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Low-temperature growth, as well as the transfer free growth on substrates, is the major concern of graphene research for its practical applications. Here we propose a simple method to achieve the transfer free graphene growth on SiO2 covered Si (SiO2/Si) substrate at 250°C based on a solid-liquid-solid reaction. The key to this approach is the catalyst metal, which is not popular for graphene growth by chemical vapor deposition. A catalyst metal film of 500nm thick was deposited onto an amorphous C (50nm thick) coated SiO2/Si substrate. The sample was then annealed at 250°C under vacuum condition. Raman spectra measured after the removal of the catalyst by chemical etching showed intense G and 2D peaks together with a small D and intense SiO2 related peaks, confirming the transfer free growth of multilayer graphene on SiO2/Si. The domain size of the graphene confirmed by optical microscope and atomic force microscope was about 5μm in an average. Thus, this approach will open up a new route for transfer free graphene growth at low temperatures.
Extraordinary electrical, mechanical and chemical properties of graphene make it suitable for various applications1,2,3,4. It has the potential to be used as a future material for post-silicon electronics5,6. There is also a possibility of molecular scale electronics based on graphene because band gap opening is possible in graphene nano-ribbons7,8,9. There are various techniques for the synthesis of graphene among which chemical vapour deposition (CVD) is popular10,11,12,13,14. Generally, with CVD high quality, large area and controllable layer numbers of graphene grow on catalytic substrates, such as Cu, at elevated temperatures15. However, for a wider range of practical applications, low-temperature growth should be achieved. Thus, much effort has been devoted to the low-temperature graphene growth. In some reports, for example, Marchena et al. have achieved direct graphene on flexible glass at 700°C, Muñoz et al. have grown monolayer graphene directly on insulating substrate at 650°C using plasma assisted CVD, Sulaiman et al. demonstrated the CVD graphene growth at 450°C on Cu by using chlorobenzene as a carbon source. Rummeli et al. demonstrated the CVD graphene growth at 325°C on dielectric insulators using acetylene as a carbon source, although the grown graphene was of sub-micrometer dimension. Jang et al. reported graphene formation at 300°C using benzene using a CVD process16,17,18,19,20,21,22. Kwak et al. demonstrated the low-temperature growth of graphene film using Ni catalyst23, and to attain the continuous graphene showing 2D peak in Raman spectrum, pre-annealing at 1000°C in H2 ambient to yield a strong 111-texture of Ni is necessary. If the low-temperature graphene growth without any high-temperature heat treatment is achieved, it will be very fascinating.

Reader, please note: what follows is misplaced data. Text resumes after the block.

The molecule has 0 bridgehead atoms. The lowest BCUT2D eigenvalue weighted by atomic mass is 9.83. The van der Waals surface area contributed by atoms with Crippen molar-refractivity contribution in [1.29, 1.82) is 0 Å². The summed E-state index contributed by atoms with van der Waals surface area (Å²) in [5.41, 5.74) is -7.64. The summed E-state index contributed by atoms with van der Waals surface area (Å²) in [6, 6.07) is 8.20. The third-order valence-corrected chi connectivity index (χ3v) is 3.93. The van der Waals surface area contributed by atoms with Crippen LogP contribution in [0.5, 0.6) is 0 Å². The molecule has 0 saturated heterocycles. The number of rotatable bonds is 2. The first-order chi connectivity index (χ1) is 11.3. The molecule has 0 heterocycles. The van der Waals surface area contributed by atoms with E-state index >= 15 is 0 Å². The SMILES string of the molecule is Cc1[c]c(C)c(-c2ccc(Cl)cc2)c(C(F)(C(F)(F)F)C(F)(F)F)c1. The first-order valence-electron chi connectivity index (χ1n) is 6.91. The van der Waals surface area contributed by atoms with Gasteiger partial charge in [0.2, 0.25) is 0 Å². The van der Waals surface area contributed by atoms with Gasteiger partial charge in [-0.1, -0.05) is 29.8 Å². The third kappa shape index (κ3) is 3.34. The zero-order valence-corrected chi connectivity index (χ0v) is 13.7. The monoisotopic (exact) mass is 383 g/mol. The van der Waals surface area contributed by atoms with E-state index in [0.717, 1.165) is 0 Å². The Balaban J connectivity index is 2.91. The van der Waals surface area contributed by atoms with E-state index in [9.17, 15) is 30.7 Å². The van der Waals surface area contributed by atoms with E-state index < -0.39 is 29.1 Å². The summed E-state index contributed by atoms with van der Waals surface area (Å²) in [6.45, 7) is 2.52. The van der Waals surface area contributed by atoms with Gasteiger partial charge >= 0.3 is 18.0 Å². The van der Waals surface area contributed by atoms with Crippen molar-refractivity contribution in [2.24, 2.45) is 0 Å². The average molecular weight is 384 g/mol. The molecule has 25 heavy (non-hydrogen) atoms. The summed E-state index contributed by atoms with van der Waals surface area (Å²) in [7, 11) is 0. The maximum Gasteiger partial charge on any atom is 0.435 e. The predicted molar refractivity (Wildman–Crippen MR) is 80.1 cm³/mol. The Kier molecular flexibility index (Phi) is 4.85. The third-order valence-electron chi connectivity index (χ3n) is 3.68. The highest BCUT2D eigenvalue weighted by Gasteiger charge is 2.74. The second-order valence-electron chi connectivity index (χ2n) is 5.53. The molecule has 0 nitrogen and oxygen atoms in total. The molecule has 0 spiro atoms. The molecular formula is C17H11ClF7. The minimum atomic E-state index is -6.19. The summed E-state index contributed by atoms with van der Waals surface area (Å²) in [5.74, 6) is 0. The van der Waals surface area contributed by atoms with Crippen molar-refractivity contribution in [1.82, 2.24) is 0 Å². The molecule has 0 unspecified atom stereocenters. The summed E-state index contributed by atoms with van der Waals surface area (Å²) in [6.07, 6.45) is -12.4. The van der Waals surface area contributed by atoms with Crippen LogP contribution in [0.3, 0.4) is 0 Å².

Very recently, we noticed that a variety of metals can be used for graphene growth based on the solid-liquid-solid reaction. In the solid-liquid-solid reaction method, although it is a high-temperature process at the moment, graphene can be grown directly on insulating substrates24. So, the transfer process which is usually indispensable for CVD-grown graphene and sometimes hinders the performance of graphene is not needed25. If the direct graphene growth on insulating substrates at low temperatures is achievable, it will be fascinating26. Here we addressed this subject using tin (Sn), which is not popular in CVD, as a catalyst and amorphous carbon (a-C) as a carbon source in solid-liquid-solid reaction.
In the present work, we employed a simple solid-liquid-solid phase reaction method by which graphene grows just by heating of layered films of catalyst metal and carbon on a substrate in a vacuum condition. In this method, the amorphous carbon film can be available as a carbon source, which is advantageous to skip the process of decomposition of carbon-containing molecules by a catalyst, unlike CVD. Pulsed laser deposition (PLD) technique was used to carry out the controlled deposition of a thin C and a catalytic Sn layers. Deposition of 50-nm thickness C layer and 500-nm Sn layer was carried out with a laser pulse energy and frequency of 30 mJ and 10Hz, respectively, at room temperature. A Si wafer coated with a 100nm thick SiO2 layer (SiO2/Si) was used as a substrate for the experiments. Annealing of the Sn/C stack layer on SiO2/Si substrate was performed at 250°C in a PLD system at a pressure of 5×10−5Pa. After the annealing, the Sn layer was removed by a chemical etching process using diluted nitric acid (10%) solution. The characterization of graphene sample thus prepared involved optical microscopy (VHX-500 digital microscope), Raman spectroscopy (NRS 3300 laser Raman spectrometer with a laser excitation energy of 532.08nm), atomic force microscopy (AFM) (JSPM-5200) and Auger electron spectroscopy (AES) (JAMP-7800).